Round-up: Florida tourism crimp begins as ad campaign tries to motivate visitors
Wake up and good morning. So the fact that after more than a month, the massive oil spill still is not directly hitting Florida beaches should be at least some cause for celebration, yes? Unquestionably, but the oil spill there is still putting a hurt on tourism here, as this round-up of recent news stories indicates. (Photo: Beach clean-up from spill in Port Fourchon, La., by Getty Images.)
A new survey of travelers by AAA Auto Club South suggests few, if any, of those planning trips to Florida's gulf coast during the next year have changed their plans because of the oil spill in the Gulf of Mexico. But what about now?
* Florida hotel operators say phone calls and internet inquiries have dropped off though no oil has touched a Florida beach. They assume travelers either don't understand or don't want to risk a trip to an oil-stained beach. As Bruce Craul, chief operating officer of the company that owns the Emerald Grande resort in Destin on the Florida Panhandle, told the St. Petersburg Times in this story:
"This is the best analogy. You don't go to Las Vegas when there's a pending dealer strike.''
* The Florida Restaurant and Lodging Association told the Wall Street Journal last week that it estimates occupancy rates already are down 30 percent from a year ago along roughly 100 miles of Panhandle beaches between Pensacola and Panama City — the northwest portion of the state closest to the spill and which attracts most of its tourists between May and August.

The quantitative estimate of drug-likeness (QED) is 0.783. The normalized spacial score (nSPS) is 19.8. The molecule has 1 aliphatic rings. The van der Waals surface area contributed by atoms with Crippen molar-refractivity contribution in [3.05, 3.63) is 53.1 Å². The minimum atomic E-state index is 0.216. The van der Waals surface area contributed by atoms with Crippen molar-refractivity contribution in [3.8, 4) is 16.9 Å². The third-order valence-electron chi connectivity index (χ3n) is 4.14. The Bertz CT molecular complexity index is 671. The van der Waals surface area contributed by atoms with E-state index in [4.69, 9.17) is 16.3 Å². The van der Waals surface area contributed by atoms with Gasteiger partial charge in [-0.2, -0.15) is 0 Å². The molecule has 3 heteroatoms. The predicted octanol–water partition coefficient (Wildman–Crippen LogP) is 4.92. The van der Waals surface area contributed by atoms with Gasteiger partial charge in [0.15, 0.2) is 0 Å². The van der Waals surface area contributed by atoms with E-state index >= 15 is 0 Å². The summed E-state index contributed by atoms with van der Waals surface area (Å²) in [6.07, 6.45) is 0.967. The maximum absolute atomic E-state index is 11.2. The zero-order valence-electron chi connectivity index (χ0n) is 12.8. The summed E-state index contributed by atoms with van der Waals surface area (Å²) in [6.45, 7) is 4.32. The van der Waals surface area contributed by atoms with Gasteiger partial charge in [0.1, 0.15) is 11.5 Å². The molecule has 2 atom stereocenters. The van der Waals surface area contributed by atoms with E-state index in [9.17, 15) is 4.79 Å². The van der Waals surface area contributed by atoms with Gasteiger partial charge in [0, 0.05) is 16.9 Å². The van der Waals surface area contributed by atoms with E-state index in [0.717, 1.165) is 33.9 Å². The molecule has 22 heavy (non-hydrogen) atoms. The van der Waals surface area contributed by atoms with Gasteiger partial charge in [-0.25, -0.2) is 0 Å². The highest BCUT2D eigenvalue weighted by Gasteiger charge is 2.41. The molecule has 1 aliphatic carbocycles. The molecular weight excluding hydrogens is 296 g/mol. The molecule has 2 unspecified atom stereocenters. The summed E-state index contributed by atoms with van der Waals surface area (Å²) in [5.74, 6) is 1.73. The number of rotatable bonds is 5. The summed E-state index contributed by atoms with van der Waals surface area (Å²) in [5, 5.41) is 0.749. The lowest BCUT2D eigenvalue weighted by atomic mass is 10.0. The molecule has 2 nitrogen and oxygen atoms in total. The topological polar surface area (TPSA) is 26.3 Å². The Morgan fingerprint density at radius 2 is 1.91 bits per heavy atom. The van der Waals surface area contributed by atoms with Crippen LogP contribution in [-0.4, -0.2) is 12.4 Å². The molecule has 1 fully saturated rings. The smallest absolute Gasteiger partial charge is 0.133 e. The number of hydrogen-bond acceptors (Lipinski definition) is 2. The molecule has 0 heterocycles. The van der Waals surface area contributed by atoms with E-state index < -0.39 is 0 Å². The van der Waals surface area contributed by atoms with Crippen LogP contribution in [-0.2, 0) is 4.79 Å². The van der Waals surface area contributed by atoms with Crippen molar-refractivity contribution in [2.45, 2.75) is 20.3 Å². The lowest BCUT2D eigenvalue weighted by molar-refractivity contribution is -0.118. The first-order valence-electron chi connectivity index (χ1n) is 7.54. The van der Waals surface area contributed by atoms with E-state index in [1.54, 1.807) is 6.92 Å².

* Clearwater Mayor Frank Hibbard expressed disappointment with BP and the Obama administration last week. As noted by the weekly Tampa Bay Newspapers, he said even if the spill does not hit Pinellas County but hits somewhere in Florida, "people don’t understand our geography," he said, adding:
"There’s not the loss of life that (Hurricane) Katrina had, but from an economic standpoint, this could be several magnitudes greater. … The multiplier (effect) of this is incalculable. It could ruin this state."
* In a USA Today travel story, some vacationers "seem to be removing Gulf destinations from their list of vacation possibilities," says an exclusive analysis of TripAdvisor search data for Hotel Check-In. Searching hotels and destination is typically an early step in the vacation planning process, the story says.
A new ad campaign, paid for mostly from $25 million in funds provided by BP, will try to tell the world that Florida beaches are still oil free and worthy of vacation plans. We'll be tracking the tourism scene closely.
-- Robert Trigaux, Times Business Columnist